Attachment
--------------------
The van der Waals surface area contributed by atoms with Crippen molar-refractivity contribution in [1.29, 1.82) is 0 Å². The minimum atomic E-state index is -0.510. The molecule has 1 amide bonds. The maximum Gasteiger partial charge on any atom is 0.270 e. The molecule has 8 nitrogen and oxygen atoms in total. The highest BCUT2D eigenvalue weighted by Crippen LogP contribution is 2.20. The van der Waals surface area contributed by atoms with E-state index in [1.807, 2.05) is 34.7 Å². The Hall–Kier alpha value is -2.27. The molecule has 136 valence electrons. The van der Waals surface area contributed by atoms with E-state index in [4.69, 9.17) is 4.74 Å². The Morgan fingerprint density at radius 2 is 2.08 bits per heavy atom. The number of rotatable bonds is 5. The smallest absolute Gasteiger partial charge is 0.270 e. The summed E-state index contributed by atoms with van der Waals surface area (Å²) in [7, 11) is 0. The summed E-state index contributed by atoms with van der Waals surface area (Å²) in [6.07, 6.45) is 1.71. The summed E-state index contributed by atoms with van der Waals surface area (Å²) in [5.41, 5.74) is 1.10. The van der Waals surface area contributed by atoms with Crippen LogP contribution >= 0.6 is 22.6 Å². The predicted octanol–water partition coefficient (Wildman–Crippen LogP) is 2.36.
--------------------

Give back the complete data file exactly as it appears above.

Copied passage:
The van der Waals surface area contributed by atoms with Crippen molar-refractivity contribution in [1.29, 1.82) is 0 Å². The minimum atomic E-state index is -0.510. The molecule has 1 amide bonds. The maximum Gasteiger partial charge on any atom is 0.270 e. The molecule has 8 nitrogen and oxygen atoms in total. The highest BCUT2D eigenvalue weighted by Crippen LogP contribution is 2.20. The van der Waals surface area contributed by atoms with E-state index in [1.807, 2.05) is 34.7 Å². The Hall–Kier alpha value is -2.27. The molecule has 136 valence electrons. The van der Waals surface area contributed by atoms with E-state index in [4.69, 9.17) is 4.74 Å². The Morgan fingerprint density at radius 2 is 2.08 bits per heavy atom. The number of rotatable bonds is 5. The smallest absolute Gasteiger partial charge is 0.270 e. The summed E-state index contributed by atoms with van der Waals surface area (Å²) in [7, 11) is 0. The summed E-state index contributed by atoms with van der Waals surface area (Å²) in [6.07, 6.45) is 1.71. The summed E-state index contributed by atoms with van der Waals surface area (Å²) in [5.41, 5.74) is 1.10. The van der Waals surface area contributed by atoms with Crippen LogP contribution >= 0.6 is 22.6 Å². The predicted octanol–water partition coefficient (Wildman–Crippen LogP) is 2.36.